Mince pies

Pastry (makes 2 doz small pies)

225g                  self raising flour – sifted
35g                    lard
75g                    salted butter – cold in 5mm cubes
35ml                 iced water (approx)

 Method

  • Rub fats into flour gently with fingertips to make a fine crumb
  • Add water and continue to work with fingertips until it starts to come together
  •  Press dough into a flat rectangle, (do not knead)  wrap in plastic film and chill for 20 minutes before using

Mince Pies (to make 2 doz small pies)

1                           recipe pie pastry (above)
350g                    Fruit mince
50ml                    Brandy
2 tablespoons     milk
1ciing sugar to dust

 Method

  • Roll out half the pastry on a floured surface until almost paper thin, using a small (6.5cm) crimped cookie cutter, cut out 24 tops, cover and refrigerate and reserve trimmings separately
  • Roll out remaining pastry to the same thickness as before and using a larger (8cm) plain cutter, cut out 24 bases (you will need to rest and reroll trimmings to achieve the full quantity)
  • Place bases  into small round based patty pan trays pressing into place firmly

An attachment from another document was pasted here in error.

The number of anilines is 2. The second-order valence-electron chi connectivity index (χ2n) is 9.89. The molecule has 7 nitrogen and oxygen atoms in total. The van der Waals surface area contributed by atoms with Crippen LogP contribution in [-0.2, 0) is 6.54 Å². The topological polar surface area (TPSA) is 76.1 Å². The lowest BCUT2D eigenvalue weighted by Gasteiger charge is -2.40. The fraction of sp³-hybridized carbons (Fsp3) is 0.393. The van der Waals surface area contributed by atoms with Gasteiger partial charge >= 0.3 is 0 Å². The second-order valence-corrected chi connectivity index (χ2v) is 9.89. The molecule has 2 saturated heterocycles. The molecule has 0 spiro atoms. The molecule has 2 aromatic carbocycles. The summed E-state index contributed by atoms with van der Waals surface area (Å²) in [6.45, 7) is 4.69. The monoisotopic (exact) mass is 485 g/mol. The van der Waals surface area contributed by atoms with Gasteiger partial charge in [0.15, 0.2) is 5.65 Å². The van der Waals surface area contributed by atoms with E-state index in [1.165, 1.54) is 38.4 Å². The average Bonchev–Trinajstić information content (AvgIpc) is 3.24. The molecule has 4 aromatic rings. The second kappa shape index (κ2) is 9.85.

• Mix Brandy and fruit mince and place a heaped teaspoon into the centre of each pie, do not flatten out or push to edges the top will do this for you

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  • Brush lightly the inside of each lid with milk and press milk side down onto the top of each pie sealing around the edges
  • When all pies are filled and covered, brush lightly with remaining milk, prick or cut a small slit in the top of each pie and bake at 170c until golden brownmince pies 3v

Remove from the oven and dust immediately with icing sugar. Enjoy while still warm or cool and store in an airtight container for up to a week if you have strong will power and please don’t refrigerate!

mince pies

Don’t be mean with the beanz…..

black beans 3